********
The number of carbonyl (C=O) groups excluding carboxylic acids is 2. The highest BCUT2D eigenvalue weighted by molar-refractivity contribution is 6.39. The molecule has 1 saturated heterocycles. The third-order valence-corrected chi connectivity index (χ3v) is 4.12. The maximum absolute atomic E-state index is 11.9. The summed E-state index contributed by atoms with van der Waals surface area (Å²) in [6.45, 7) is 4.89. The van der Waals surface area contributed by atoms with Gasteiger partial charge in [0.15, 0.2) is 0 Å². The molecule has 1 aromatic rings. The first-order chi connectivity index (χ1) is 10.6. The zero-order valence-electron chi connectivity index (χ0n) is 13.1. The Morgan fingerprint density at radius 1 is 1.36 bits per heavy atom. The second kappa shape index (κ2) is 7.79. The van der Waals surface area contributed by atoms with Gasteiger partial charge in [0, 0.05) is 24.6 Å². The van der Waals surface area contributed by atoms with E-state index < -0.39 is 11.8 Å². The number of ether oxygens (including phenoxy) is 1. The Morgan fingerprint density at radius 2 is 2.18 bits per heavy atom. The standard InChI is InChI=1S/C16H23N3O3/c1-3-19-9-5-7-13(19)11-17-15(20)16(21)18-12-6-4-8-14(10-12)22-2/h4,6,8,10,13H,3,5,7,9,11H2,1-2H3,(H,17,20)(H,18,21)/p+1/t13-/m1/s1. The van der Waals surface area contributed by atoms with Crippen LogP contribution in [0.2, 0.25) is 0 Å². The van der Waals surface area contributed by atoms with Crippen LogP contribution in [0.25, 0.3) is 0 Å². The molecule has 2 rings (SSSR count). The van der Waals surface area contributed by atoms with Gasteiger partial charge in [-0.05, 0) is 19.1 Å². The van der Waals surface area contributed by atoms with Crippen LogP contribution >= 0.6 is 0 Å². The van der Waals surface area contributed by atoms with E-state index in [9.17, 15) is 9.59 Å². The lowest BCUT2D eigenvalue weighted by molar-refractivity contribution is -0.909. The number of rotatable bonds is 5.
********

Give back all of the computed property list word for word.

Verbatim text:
The number of carbonyl (C=O) groups excluding carboxylic acids is 2. The highest BCUT2D eigenvalue weighted by molar-refractivity contribution is 6.39. The molecule has 1 saturated heterocycles. The third-order valence-corrected chi connectivity index (χ3v) is 4.12. The maximum absolute atomic E-state index is 11.9. The summed E-state index contributed by atoms with van der Waals surface area (Å²) in [6.45, 7) is 4.89. The van der Waals surface area contributed by atoms with Gasteiger partial charge in [0.15, 0.2) is 0 Å². The molecule has 1 aromatic rings. The first-order chi connectivity index (χ1) is 10.6. The zero-order valence-electron chi connectivity index (χ0n) is 13.1. The Morgan fingerprint density at radius 1 is 1.36 bits per heavy atom. The second kappa shape index (κ2) is 7.79. The van der Waals surface area contributed by atoms with Gasteiger partial charge in [0, 0.05) is 24.6 Å². The van der Waals surface area contributed by atoms with E-state index < -0.39 is 11.8 Å². The number of ether oxygens (including phenoxy) is 1. The Morgan fingerprint density at radius 2 is 2.18 bits per heavy atom. The standard InChI is InChI=1S/C16H23N3O3/c1-3-19-9-5-7-13(19)11-17-15(20)16(21)18-12-6-4-8-14(10-12)22-2/h4,6,8,10,13H,3,5,7,9,11H2,1-2H3,(H,17,20)(H,18,21)/p+1/t13-/m1/s1. The van der Waals surface area contributed by atoms with Crippen LogP contribution in [0.2, 0.25) is 0 Å². The van der Waals surface area contributed by atoms with Crippen LogP contribution in [0.25, 0.3) is 0 Å². The molecule has 2 rings (SSSR count). The van der Waals surface area contributed by atoms with Gasteiger partial charge in [-0.05, 0) is 19.1 Å². The van der Waals surface area contributed by atoms with Crippen LogP contribution >= 0.6 is 0 Å². The van der Waals surface area contributed by atoms with E-state index in [9.17, 15) is 9.59 Å². The lowest BCUT2D eigenvalue weighted by molar-refractivity contribution is -0.909. The number of rotatable bonds is 5.